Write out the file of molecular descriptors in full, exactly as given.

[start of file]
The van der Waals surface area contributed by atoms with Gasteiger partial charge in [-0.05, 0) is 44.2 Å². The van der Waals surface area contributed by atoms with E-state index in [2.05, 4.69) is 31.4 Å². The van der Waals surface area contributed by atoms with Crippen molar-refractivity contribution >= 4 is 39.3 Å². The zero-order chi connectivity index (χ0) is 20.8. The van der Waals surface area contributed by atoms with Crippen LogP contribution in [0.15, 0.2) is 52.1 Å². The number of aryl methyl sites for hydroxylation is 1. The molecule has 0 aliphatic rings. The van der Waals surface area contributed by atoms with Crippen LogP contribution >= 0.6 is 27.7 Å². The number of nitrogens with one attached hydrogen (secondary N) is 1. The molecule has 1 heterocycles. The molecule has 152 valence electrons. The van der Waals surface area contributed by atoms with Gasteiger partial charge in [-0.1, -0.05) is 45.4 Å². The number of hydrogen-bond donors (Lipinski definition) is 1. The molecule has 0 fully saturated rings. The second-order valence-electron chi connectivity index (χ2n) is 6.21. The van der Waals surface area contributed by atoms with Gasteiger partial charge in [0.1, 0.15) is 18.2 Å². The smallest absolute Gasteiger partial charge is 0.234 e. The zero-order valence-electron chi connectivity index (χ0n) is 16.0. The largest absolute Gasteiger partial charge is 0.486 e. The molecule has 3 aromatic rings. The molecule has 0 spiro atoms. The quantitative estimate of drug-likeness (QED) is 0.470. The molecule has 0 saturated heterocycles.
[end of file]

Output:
The van der Waals surface area contributed by atoms with Gasteiger partial charge in [-0.05, 0) is 44.2 Å². The van der Waals surface area contributed by atoms with E-state index in [2.05, 4.69) is 31.4 Å². The van der Waals surface area contributed by atoms with Crippen molar-refractivity contribution >= 4 is 39.3 Å². The zero-order chi connectivity index (χ0) is 20.8. The van der Waals surface area contributed by atoms with Crippen LogP contribution in [0.15, 0.2) is 52.1 Å². The number of aryl methyl sites for hydroxylation is 1. The molecule has 0 aliphatic rings. The van der Waals surface area contributed by atoms with Crippen LogP contribution >= 0.6 is 27.7 Å². The number of nitrogens with one attached hydrogen (secondary N) is 1. The molecule has 1 heterocycles. The molecule has 152 valence electrons. The van der Waals surface area contributed by atoms with Gasteiger partial charge in [-0.1, -0.05) is 45.4 Å². The number of hydrogen-bond donors (Lipinski definition) is 1. The molecule has 0 fully saturated rings. The second-order valence-electron chi connectivity index (χ2n) is 6.21. The van der Waals surface area contributed by atoms with Gasteiger partial charge in [0.1, 0.15) is 18.2 Å². The smallest absolute Gasteiger partial charge is 0.234 e. The zero-order valence-electron chi connectivity index (χ0n) is 16.0. The largest absolute Gasteiger partial charge is 0.486 e. The molecule has 3 aromatic rings. The molecule has 0 spiro atoms. The quantitative estimate of drug-likeness (QED) is 0.470. The molecule has 0 saturated heterocycles.